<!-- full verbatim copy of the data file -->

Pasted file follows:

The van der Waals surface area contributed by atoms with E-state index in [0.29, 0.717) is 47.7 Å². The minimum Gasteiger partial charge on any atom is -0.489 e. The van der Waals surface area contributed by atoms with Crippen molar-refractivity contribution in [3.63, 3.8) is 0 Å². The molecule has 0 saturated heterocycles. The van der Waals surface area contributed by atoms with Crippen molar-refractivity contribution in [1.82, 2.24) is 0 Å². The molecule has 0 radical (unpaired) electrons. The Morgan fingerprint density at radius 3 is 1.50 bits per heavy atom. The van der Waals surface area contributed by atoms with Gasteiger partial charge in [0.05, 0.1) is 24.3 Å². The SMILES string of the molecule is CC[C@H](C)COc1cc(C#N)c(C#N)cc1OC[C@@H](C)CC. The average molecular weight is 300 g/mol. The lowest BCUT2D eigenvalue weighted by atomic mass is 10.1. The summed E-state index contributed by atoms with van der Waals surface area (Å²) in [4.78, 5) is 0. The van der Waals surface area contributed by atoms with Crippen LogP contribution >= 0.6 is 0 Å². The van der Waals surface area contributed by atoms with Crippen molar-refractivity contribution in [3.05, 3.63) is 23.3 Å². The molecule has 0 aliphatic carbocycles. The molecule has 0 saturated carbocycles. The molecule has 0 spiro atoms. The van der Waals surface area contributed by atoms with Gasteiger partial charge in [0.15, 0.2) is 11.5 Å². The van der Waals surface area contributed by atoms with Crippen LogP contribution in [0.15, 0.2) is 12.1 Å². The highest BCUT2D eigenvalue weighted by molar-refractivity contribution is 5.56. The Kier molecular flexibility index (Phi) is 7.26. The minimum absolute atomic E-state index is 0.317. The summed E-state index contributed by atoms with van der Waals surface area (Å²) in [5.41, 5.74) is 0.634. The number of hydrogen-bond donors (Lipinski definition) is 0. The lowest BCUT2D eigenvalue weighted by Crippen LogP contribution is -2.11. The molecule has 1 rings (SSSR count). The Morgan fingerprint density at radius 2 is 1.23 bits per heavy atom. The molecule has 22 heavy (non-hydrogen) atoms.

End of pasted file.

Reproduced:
The van der Waals surface area contributed by atoms with E-state index in [0.29, 0.717) is 47.7 Å². The minimum Gasteiger partial charge on any atom is -0.489 e. The van der Waals surface area contributed by atoms with Crippen molar-refractivity contribution in [3.63, 3.8) is 0 Å². The molecule has 0 saturated heterocycles. The van der Waals surface area contributed by atoms with Crippen molar-refractivity contribution in [1.82, 2.24) is 0 Å². The molecule has 0 radical (unpaired) electrons. The Morgan fingerprint density at radius 3 is 1.50 bits per heavy atom. The van der Waals surface area contributed by atoms with Gasteiger partial charge in [0.05, 0.1) is 24.3 Å². The SMILES string of the molecule is CC[C@H](C)COc1cc(C#N)c(C#N)cc1OC[C@@H](C)CC. The average molecular weight is 300 g/mol. The lowest BCUT2D eigenvalue weighted by atomic mass is 10.1. The summed E-state index contributed by atoms with van der Waals surface area (Å²) in [4.78, 5) is 0. The van der Waals surface area contributed by atoms with Crippen LogP contribution >= 0.6 is 0 Å². The van der Waals surface area contributed by atoms with Crippen molar-refractivity contribution in [3.05, 3.63) is 23.3 Å². The molecule has 0 aliphatic carbocycles. The molecule has 0 saturated carbocycles. The molecule has 0 spiro atoms. The van der Waals surface area contributed by atoms with Gasteiger partial charge in [0.15, 0.2) is 11.5 Å². The van der Waals surface area contributed by atoms with Crippen LogP contribution in [0.15, 0.2) is 12.1 Å². The highest BCUT2D eigenvalue weighted by molar-refractivity contribution is 5.56. The Kier molecular flexibility index (Phi) is 7.26. The minimum absolute atomic E-state index is 0.317. The summed E-state index contributed by atoms with van der Waals surface area (Å²) in [5.41, 5.74) is 0.634. The number of hydrogen-bond donors (Lipinski definition) is 0. The lowest BCUT2D eigenvalue weighted by Crippen LogP contribution is -2.11. The molecule has 1 rings (SSSR count). The Morgan fingerprint density at radius 2 is 1.23 bits per heavy atom. The molecule has 22 heavy (non-hydrogen) atoms.